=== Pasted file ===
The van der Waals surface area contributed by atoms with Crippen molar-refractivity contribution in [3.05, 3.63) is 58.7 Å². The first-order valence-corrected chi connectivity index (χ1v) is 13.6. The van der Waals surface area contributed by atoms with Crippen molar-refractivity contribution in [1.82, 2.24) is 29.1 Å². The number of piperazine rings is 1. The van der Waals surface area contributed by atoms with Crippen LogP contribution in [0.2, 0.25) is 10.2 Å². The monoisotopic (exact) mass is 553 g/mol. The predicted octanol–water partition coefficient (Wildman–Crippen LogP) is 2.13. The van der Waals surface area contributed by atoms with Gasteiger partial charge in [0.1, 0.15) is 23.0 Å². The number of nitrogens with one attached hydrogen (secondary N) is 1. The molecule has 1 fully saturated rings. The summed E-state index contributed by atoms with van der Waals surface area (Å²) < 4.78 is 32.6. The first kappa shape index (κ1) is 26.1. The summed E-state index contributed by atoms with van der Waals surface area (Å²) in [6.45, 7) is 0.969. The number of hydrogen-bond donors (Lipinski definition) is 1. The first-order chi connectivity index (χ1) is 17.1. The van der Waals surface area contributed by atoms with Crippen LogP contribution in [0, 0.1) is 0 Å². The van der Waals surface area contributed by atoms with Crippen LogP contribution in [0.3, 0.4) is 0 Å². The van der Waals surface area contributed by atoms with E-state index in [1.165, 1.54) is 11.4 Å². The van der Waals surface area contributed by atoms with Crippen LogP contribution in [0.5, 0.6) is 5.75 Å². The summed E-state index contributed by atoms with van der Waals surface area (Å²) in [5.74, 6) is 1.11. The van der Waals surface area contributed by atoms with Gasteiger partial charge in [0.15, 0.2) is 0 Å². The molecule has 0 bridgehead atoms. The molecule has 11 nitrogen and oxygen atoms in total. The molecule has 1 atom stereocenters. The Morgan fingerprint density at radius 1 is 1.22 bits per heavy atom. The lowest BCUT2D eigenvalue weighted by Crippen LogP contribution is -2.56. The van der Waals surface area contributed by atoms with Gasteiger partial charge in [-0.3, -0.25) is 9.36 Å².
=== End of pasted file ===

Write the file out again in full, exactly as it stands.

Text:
The van der Waals surface area contributed by atoms with Crippen molar-refractivity contribution in [3.05, 3.63) is 58.7 Å². The first-order valence-corrected chi connectivity index (χ1v) is 13.6. The van der Waals surface area contributed by atoms with Crippen molar-refractivity contribution in [1.82, 2.24) is 29.1 Å². The number of piperazine rings is 1. The van der Waals surface area contributed by atoms with Crippen LogP contribution in [0.2, 0.25) is 10.2 Å². The monoisotopic (exact) mass is 553 g/mol. The predicted octanol–water partition coefficient (Wildman–Crippen LogP) is 2.13. The van der Waals surface area contributed by atoms with Gasteiger partial charge in [0.1, 0.15) is 23.0 Å². The number of nitrogens with one attached hydrogen (secondary N) is 1. The molecule has 1 fully saturated rings. The summed E-state index contributed by atoms with van der Waals surface area (Å²) < 4.78 is 32.6. The first kappa shape index (κ1) is 26.1. The summed E-state index contributed by atoms with van der Waals surface area (Å²) in [6.45, 7) is 0.969. The number of hydrogen-bond donors (Lipinski definition) is 1. The first-order chi connectivity index (χ1) is 17.1. The van der Waals surface area contributed by atoms with Crippen LogP contribution in [0, 0.1) is 0 Å². The van der Waals surface area contributed by atoms with Crippen LogP contribution in [0.3, 0.4) is 0 Å². The van der Waals surface area contributed by atoms with E-state index in [1.165, 1.54) is 11.4 Å². The van der Waals surface area contributed by atoms with Crippen LogP contribution in [0.5, 0.6) is 5.75 Å². The summed E-state index contributed by atoms with van der Waals surface area (Å²) in [5.74, 6) is 1.11. The van der Waals surface area contributed by atoms with Gasteiger partial charge in [0.15, 0.2) is 0 Å². The molecule has 0 bridgehead atoms. The molecule has 11 nitrogen and oxygen atoms in total. The molecule has 1 atom stereocenters. The Morgan fingerprint density at radius 1 is 1.22 bits per heavy atom. The lowest BCUT2D eigenvalue weighted by Crippen LogP contribution is -2.56. The van der Waals surface area contributed by atoms with Gasteiger partial charge in [-0.3, -0.25) is 9.36 Å².